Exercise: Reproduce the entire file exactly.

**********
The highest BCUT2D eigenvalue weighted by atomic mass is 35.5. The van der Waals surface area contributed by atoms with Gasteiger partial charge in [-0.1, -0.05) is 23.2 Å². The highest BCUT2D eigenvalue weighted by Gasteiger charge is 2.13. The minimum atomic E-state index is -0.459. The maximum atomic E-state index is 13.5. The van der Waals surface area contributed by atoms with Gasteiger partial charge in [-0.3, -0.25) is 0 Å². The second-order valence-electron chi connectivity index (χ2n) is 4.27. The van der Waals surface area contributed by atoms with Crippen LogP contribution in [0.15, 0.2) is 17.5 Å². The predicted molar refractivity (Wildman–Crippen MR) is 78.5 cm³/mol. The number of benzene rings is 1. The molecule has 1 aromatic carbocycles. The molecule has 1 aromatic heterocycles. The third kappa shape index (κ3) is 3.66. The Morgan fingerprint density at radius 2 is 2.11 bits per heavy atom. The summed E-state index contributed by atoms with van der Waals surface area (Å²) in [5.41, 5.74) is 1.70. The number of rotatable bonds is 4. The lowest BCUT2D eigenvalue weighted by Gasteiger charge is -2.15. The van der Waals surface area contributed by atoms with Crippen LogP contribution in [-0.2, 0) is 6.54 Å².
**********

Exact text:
The highest BCUT2D eigenvalue weighted by atomic mass is 35.5. The van der Waals surface area contributed by atoms with Gasteiger partial charge in [-0.1, -0.05) is 23.2 Å². The highest BCUT2D eigenvalue weighted by Gasteiger charge is 2.13. The minimum atomic E-state index is -0.459. The maximum atomic E-state index is 13.5. The van der Waals surface area contributed by atoms with Gasteiger partial charge in [-0.3, -0.25) is 0 Å². The second-order valence-electron chi connectivity index (χ2n) is 4.27. The van der Waals surface area contributed by atoms with Crippen LogP contribution in [0.15, 0.2) is 17.5 Å². The predicted molar refractivity (Wildman–Crippen MR) is 78.5 cm³/mol. The number of benzene rings is 1. The molecule has 1 aromatic carbocycles. The molecule has 1 aromatic heterocycles. The third kappa shape index (κ3) is 3.66. The Morgan fingerprint density at radius 2 is 2.11 bits per heavy atom. The summed E-state index contributed by atoms with van der Waals surface area (Å²) in [5.41, 5.74) is 1.70. The number of rotatable bonds is 4. The lowest BCUT2D eigenvalue weighted by Gasteiger charge is -2.15. The van der Waals surface area contributed by atoms with Crippen LogP contribution in [-0.2, 0) is 6.54 Å².